(The Center Square) – News around schools aiming to close if Illinois legislators do not reauthorize a privately funded school choice scholarship program has some urging for swift action on the issue.
Illinois’ Invest in Kids school choice scholarship program provided private donors a 75% Illinois income tax credit. The program never saw the full investment potential, but has given nearly 41,000 children the ability to go to a school of their families’ choosing since 2018. The program expired at the end of 2023, after legislators failed to approve an extension.
Before the House adjourned Thursday until later this month, state Rep. Dan Ugaste, R-Geneva, said the stories of schools preparing to close, and the impact on students and families, should spur action to reinstate the program.
“Nine-thousand, five-hundred underprivileged children are about to lose their best chance at a bright future,” he said. “If these schools have to close because the credit isn’t there, then guess what folks, we’ve just impacted more than just those 9,500 kids who have bet their futures on this type of education.”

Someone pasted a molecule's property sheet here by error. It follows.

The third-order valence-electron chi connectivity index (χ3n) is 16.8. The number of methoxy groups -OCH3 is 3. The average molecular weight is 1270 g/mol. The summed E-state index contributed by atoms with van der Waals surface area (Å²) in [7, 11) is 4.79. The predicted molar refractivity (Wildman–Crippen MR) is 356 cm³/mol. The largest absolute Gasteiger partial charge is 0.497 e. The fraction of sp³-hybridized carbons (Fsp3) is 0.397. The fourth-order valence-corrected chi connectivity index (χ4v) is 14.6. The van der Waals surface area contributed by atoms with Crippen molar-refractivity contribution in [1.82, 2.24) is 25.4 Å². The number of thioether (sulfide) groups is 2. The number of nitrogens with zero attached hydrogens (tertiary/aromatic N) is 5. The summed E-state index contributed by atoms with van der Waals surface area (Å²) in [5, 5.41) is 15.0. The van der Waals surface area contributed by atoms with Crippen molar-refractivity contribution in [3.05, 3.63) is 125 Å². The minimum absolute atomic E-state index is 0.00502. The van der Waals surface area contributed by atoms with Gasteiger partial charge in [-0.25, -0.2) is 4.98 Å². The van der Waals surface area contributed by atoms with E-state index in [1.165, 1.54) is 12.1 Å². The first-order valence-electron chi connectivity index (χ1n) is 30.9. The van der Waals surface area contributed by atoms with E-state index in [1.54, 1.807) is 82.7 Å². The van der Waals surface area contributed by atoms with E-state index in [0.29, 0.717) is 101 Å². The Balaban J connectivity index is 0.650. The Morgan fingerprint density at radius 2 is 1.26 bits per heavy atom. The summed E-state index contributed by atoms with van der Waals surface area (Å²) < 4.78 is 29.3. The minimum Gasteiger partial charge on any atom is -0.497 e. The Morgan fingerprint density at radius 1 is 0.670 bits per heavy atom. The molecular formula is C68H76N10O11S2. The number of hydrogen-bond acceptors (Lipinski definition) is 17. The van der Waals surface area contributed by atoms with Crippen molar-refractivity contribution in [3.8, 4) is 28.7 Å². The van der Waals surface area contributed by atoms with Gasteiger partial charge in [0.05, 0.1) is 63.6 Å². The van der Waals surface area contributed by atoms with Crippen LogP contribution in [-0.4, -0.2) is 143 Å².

The program was opposed by public school unions. In praising the program’s sunset, the Illinois Education Association called it a “voucher scheme.” And, despite the program being privately funded in exchange for a tax credit, the IEA said it diverts taxpayer dollars away from public schools, even though public education spending in Illinois increases each year.
“Eighty percent of our public schools in Illinois are underfunded,” IEA President Al Llorens said in November. “We need to focus on providing the necessary funding to our public schools so that all children in Illinois continue to have access to a high-quality, public education.”
Public schools in Illinois have seen an increase in taxpayer funding of around $350 million each year since the inception of the Invest in Kids program.
Last month, the Archdiocese of Chicago announced several private schools would close where a majority of the schools’ students are recipients of the Invest in Kids scholarship.
“Since the scholarship program has lapsed, we’re seeing the negative effects on not only the recipients, but also on their schools and classmates,” said Bob Gilligan, executive director of the Catholic Conference of Illinois. “We simply cannot stand back and watch schools close.”
Ugaste implored the Democratic supermajority to join the Republican minority to reinstate the program.
“We have 40 votes we’re willing to put on it. You have the power to have the bills called,” he said. “Please work together with us and help the children of Illinois.”
Legislators return Feb. 20.